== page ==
Women, Science, and St. Lawrence
We set out to advance science and help all our students become better scientists. In this environment, we’ve seen great achievements made by both men and women. Now, more Laurentian women — faculty and students — are working in the physical sciences and they’re earning the kind of recognition that funds more research.
It is women who recently earned more than half of all St. Lawrence degrees in the physical sciences: math, physics, computer science, geology, statistics, and chemistry.
It is women, however, who are often under-represented in these disciplines — at the highest levels of academia and in private-sector careers — throughout most of the U.S.
It is women who are eligible to receive the Clare Boothe Luce Undergraduate Research Awards (CBL URA).
These are among the most prestigious and exclusive grants awarded in the sciences. Each year, only a handful of universities receive these grants.
It is St. Lawrence that is one of the recipients this year.
“Lots of Laurentians become scientists,” Jessica Chapman says. “This is one of our strengths.”
She’s an associate professor of statistics and the Grace J. Fippinger ’48 Professor of Sciences.
“This puts us in a great position to mentor women and men and help them succeed in these fields,” she says.
This is one reason the Henry Luce Foundation named St. Lawrence a recipient of the Clare Boothe Luce Undergraduate Research Awards. According to the foundation itself, the grants are specifically aimed at providing experiences for women in fields where there have been various obstacles, professional and personal, to their advancement.
Chapman adds, “Working together as faculty and students, we overcome those obstacles and increase the number of women working in the physical sciences.”
She says the University’s strong record of undergraduate research, through the St. Lawrence Fellowships program and others, was another factor in the Henry Luce Foundation’s decision.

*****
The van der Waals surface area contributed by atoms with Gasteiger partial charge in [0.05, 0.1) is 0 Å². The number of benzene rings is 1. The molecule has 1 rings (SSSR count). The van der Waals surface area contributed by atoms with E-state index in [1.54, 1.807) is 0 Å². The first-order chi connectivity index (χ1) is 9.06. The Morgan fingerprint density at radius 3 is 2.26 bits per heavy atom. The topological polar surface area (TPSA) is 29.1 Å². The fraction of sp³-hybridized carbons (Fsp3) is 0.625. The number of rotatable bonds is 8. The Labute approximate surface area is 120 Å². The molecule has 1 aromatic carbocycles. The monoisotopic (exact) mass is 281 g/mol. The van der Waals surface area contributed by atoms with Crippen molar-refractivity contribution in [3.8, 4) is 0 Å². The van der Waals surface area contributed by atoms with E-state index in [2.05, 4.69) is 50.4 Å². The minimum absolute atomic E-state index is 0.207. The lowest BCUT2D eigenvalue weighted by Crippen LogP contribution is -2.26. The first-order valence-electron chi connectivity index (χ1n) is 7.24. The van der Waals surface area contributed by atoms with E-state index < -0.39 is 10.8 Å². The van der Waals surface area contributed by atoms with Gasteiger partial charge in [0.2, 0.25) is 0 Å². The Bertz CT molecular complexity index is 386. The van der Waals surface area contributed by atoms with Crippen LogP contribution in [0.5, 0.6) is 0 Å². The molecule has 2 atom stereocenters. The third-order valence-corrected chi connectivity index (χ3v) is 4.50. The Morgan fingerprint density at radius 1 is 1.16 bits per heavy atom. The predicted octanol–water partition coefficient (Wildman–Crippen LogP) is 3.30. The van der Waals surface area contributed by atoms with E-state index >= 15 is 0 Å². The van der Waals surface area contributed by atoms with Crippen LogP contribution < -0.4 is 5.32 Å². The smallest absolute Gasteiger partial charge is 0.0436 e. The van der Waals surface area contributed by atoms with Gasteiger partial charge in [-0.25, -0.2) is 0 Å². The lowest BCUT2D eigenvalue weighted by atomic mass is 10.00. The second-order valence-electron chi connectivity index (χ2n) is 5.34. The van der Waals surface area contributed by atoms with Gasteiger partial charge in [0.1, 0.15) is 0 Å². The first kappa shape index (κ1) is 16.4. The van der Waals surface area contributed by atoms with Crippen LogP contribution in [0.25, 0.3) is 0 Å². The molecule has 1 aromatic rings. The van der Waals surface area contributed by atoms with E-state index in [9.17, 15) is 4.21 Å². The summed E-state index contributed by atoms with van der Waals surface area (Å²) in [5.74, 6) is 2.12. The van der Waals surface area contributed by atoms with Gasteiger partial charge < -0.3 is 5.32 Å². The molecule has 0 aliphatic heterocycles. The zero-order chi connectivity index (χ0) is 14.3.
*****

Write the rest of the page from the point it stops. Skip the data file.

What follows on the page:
“We have demonstrated our ability to mentor undergraduate research projects,” Chapman says, “and our science programs create more opportunities for students to do research. The Clare Boothe Luce Undergraduate Research Awards are exactly that: they’re a tremendous opportunity.”
The grants provide funding that allows students to complete eight weeks of mentored research on campus during June and July. The students also receive the funds they need to present their work and findings at a national conference.
The CBL URA also covers the cost of pairing each student recipient with a St. Lawrence alumnae who is already working in the student’s field of interest.
“I think the strength of our alumni network and our alumnae who are eager to take on these mentoring roles helped convince the Henry Luce Foundation to name St. Lawrence a recipient this year,” Chapman says.
Research has shown that this is highly beneficial for students, particularly those from under-represented backgrounds.
“To have a network or constellation of mentors that have different resources, skills, and experiences for the student to draw on,” Chapman adds, “helps guide them through their undergraduate academics and on to graduate school or the workforce.”
This Is How We Change the World
Nicole Panek ’20 is one of the five Laurentian recipients of the Clare Boothe Luce Undergraduate Research Awards. She’ll use the grant to further her research on artificial photosynthesis.